Apple plans to replace its existing accessory shelves in each store with what it calls the Avenue, as pictured above, a person familiar with the matter said. Apple will also be adding more “feature bays” to each store for displaying products and accessories, and new stools for the Genius Bar and other seating areas.

Here’s how Apple described the Avenue when it opened its flagship Union Square store in San Francisco last year:

“The Avenue,” inspired by the window displays along a boulevard that dynamically change with the season. Avenue walls are interactive themed “windows” where Apple’s products and services come to life, from music, to creativity, apps, photography and more. New “Creative Pros,” Apple experts in creative arts, offer advice and expertise at each of the displays. Customers will also find “Only at Apple” products on the Avenue, a curated collection of third-party accessories.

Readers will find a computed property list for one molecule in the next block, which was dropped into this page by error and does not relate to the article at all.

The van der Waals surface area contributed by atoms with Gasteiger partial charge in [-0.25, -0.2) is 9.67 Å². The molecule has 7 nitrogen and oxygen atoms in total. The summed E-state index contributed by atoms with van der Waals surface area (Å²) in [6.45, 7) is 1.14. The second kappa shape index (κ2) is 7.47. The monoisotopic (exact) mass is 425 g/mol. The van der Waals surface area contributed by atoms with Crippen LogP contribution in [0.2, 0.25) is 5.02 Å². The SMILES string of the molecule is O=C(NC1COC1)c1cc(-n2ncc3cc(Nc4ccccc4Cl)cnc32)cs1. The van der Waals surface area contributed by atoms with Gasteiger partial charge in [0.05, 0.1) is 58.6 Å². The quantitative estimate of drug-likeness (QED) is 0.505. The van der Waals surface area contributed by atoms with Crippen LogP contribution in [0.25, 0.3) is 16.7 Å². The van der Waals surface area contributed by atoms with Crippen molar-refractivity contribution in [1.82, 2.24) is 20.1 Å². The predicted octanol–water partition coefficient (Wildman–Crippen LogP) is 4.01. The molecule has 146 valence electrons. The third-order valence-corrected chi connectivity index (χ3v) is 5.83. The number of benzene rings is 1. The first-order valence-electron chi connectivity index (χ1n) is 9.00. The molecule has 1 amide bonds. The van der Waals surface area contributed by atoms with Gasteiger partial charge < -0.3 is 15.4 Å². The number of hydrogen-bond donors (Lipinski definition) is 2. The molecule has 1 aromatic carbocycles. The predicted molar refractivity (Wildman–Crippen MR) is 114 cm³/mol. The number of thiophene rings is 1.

Apple will significantly reduce the number of accessories it keeps on display on the sales floor, but it will still have ample stock in the back of the store, the person said. A customer interested in purchasing an accessory that isn’t readily shelved can simply ask an employee, who will grab it from the back.

Apple has over 35 next-generation retail stores around the world, including locations in Brussels, Dubai, London, Mexico City, New York, Paris, San Francisco, and elsewhere. It has also fully updated and expanded many existing stores with the new look, but those larger renovations usually take several months.

Apple has 460 other retail stores, however, and this quick facelift will bring many of them closer in line with the newer aesthetics.

Related Roundup: Apple Stores

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Apple’s Plans for Upcoming Siri Speaker Remain Unclear in Regard to Display

With Amazon having launched the Echo Show, a new Alexa-enabled smart speaker that comes equipped with a 7-inch screen, Bloomberg has shared a little tidbit on Apple’s own speaker plans, making it clear that there’s still no concrete information on whether Apple’s speaker will include a display.